Buying the best, when good enough will do

May 30, 2013

One of my challenges is the desire to buy the best when good enough will do.  I’m fairly analytical by nature, so I’m a thoughtful shopper for most items of consequence.  Like most people, the more costly or important the item, the more effort I put in to making the acquisition.  My level of effort may be more or less than yours for the same purchase, but I suspect that I’m closer to the detailed-oriented end of the shopping spectrum than most.

Note that I’m not talking here about buying something that isn’t really required.  That’s a different issue (see My Struggle with Stuff).  I’m referring to buying something that is required, but buying it bigger, better, or otherwise greater than I really need.  I can think of many cases when I’ve done this, though there are perhaps more that I’m not yet prepared to admit to myself.  e.g. Buying a 60-inch television when a 50-inch television would have been more than sufficient.  Buying a new washer and dryer both with the latest and greatest steam feature, something that I don’t fully understand and to the best of my knowledge that we’ve never used.  Buying a triathlon-specific bike when a road bike would probably have been adequate.  There are many other examples.

When it’s happening, I am usually aware that I am choosing the deluxe option, but I somehow find it difficult to resist.  It is far too easy to rationalize my choice at the time of purchase and characterize it as being justified under the circumstances.  For example, ‘This item is better quality and will last longer’ or ‘It’s something that I’ll use frequently’ or ‘I don’t buy this item very often so paying a little extra isn’t an issue’.  It is impressive what hoops of dubious logic I can leap through in these situations.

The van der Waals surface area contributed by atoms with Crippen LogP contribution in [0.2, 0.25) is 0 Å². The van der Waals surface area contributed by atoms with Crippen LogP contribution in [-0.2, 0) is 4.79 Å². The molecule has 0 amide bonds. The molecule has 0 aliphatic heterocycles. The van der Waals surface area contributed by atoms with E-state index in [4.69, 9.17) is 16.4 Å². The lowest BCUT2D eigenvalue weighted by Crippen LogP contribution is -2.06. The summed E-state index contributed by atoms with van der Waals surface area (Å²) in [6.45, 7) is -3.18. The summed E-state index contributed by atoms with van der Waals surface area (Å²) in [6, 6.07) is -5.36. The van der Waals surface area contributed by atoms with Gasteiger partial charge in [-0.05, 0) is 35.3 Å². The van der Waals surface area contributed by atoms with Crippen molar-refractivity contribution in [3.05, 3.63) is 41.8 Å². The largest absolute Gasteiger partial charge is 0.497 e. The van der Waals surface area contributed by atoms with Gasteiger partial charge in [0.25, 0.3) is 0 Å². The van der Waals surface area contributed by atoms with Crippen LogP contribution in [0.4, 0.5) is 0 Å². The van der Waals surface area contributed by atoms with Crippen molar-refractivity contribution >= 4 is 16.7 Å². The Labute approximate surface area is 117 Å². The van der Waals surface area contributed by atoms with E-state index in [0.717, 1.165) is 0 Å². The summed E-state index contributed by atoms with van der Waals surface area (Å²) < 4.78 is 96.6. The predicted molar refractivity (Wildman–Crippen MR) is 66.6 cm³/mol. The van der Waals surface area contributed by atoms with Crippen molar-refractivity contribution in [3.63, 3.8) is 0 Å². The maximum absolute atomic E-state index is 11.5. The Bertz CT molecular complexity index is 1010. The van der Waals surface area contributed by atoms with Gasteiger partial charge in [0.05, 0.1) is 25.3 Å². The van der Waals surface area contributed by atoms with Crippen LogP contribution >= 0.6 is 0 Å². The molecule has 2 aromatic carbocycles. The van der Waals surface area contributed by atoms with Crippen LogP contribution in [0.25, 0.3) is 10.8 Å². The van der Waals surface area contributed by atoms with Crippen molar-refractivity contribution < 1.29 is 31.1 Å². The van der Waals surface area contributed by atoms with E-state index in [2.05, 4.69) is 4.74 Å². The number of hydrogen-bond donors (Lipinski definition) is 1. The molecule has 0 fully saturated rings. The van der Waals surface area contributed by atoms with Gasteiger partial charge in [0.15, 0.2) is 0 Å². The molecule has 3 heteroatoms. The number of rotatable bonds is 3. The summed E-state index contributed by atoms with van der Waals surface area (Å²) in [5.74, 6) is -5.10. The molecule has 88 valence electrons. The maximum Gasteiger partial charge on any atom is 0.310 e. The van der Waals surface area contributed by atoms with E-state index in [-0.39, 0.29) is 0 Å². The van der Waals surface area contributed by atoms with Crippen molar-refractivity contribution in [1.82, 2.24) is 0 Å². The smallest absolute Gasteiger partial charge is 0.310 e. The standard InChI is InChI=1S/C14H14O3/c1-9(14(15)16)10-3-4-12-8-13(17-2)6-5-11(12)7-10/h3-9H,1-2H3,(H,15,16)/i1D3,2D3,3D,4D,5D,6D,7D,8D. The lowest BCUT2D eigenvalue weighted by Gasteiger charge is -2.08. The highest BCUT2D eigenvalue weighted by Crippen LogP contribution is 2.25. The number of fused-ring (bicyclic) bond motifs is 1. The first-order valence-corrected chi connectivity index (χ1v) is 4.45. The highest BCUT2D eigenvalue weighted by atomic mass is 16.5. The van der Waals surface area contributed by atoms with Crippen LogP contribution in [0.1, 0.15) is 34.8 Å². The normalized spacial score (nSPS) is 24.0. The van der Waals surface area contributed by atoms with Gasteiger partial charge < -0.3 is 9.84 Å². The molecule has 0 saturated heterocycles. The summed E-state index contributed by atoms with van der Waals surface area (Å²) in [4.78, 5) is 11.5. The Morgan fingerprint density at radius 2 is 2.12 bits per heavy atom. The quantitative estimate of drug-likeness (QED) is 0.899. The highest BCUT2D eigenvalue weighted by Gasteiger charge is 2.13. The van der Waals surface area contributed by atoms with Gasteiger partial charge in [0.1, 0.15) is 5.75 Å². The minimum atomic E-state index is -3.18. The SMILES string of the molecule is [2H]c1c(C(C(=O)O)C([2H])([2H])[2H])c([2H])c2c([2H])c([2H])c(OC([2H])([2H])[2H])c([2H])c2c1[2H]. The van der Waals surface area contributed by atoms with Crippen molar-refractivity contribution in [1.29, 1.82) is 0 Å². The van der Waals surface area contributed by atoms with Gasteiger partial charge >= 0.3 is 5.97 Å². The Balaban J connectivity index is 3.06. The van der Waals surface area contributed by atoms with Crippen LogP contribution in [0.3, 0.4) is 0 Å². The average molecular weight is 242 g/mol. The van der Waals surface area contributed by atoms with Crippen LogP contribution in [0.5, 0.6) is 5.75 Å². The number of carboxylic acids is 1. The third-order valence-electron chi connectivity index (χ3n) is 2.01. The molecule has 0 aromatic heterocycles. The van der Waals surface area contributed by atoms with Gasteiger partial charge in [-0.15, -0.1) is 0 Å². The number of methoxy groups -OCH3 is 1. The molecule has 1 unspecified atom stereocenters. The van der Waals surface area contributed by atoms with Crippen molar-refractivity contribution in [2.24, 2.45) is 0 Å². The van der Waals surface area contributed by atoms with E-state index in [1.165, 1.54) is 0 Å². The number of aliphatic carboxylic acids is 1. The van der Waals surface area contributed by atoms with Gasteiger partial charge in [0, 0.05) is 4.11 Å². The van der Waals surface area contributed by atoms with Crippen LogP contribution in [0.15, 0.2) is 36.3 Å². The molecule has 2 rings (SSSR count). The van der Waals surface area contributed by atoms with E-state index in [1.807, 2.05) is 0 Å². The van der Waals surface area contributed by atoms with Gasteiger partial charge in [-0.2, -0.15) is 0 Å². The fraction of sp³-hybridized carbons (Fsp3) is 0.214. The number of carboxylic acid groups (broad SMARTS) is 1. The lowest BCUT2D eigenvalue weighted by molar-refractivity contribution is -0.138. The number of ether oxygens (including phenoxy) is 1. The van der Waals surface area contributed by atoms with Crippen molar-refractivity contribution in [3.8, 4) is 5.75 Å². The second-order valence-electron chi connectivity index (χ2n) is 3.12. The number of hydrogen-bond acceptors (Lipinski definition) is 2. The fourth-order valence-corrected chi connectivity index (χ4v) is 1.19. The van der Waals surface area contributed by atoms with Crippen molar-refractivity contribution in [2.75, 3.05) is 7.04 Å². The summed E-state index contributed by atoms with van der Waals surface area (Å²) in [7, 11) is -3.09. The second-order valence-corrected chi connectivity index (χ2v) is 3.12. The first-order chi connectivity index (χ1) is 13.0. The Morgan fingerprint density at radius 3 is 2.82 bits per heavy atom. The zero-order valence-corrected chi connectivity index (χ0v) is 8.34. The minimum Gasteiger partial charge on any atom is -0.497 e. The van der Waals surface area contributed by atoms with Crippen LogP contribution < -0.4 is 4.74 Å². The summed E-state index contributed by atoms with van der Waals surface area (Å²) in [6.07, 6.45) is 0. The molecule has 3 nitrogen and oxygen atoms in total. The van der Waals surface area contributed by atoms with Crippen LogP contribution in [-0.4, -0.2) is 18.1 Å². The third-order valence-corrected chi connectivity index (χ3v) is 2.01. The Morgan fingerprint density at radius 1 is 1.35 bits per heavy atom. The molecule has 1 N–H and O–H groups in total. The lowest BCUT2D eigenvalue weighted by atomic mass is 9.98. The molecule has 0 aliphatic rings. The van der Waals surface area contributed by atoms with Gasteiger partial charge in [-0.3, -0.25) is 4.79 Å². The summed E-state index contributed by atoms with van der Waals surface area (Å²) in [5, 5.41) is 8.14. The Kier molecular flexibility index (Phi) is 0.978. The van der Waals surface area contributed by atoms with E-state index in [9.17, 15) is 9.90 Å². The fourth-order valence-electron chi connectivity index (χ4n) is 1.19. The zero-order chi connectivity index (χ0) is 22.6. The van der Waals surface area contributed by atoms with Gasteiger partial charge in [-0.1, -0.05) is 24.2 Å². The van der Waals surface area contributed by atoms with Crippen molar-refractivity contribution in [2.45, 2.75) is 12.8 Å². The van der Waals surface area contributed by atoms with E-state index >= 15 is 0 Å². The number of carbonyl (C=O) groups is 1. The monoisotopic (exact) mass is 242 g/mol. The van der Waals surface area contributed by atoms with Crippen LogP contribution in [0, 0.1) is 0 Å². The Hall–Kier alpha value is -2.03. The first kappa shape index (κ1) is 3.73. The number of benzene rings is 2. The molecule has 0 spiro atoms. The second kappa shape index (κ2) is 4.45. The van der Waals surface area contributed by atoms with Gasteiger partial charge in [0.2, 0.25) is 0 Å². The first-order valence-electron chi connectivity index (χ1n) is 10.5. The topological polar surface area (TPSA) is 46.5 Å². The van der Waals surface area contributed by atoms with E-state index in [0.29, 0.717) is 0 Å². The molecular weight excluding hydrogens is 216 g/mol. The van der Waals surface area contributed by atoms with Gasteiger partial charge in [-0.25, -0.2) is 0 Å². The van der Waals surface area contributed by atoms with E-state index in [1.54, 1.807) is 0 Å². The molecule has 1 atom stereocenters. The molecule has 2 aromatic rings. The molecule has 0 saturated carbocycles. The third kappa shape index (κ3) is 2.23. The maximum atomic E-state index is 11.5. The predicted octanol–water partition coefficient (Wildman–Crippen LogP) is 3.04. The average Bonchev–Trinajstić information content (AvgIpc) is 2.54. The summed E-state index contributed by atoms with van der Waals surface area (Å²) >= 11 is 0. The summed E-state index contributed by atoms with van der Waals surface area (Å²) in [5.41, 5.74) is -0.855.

Occasionally I’ll get feedback about my extravagant purchase decision.  Sometimes it comes from my wife.  Other times it arrives as a result of natural consequences.  In 2009 my wife and I trekked for 3 weeks in Nepal.  We purchased some high quality, expensive outdoor gear specifically for this trip, though we also intended to use it later.  Due to a delay in shipping our gear failed to arrive in Nepal in time so we were faced with outfitting ourselves in a single day with duplicate (and therefore redundant) equipment.  Through a combination of rentals and purchases, we obtained the minimum kit that we thought was required to complete the trek.  This last minute gear was more than sufficient and was superior to what many others (and specifically the Nepalese porters) wore on the same trek.  It demonstrated very clearly how our original purchases were more than was really required.  Now some of this might be attributed to hindsight (which is 20-20), but it made it apparent that we could have saved money by buying less costly items in the first place.

When I think about it rationally, not during buying fever, I believe that there are a few instances where ‘buying the best’ (or better than the minimum requirements) is justified:

  • where the additional features or quality are absolutely essential (e.g. any lesser item cannot satisfy the primary requirement that the item is intended to fulfill)
  • when safety of life and limb are at stake (e.g. a good rope for rock climbing)
  • when there is a real financial payback for the additional features  (i.e. one’s benefits are increased or costs reduced sufficiently to pay for the extra expense of the item over its life)
  • when there is a real financial payback for the additional quality (e.g. the item will last longer and delay the cost of purchasing a replacement long enough to lower the average usage cost per time period)

It is common to try to cast a non-qualifying purchase to fit one of these, or to justify it with convoluted but invalid rationalizations.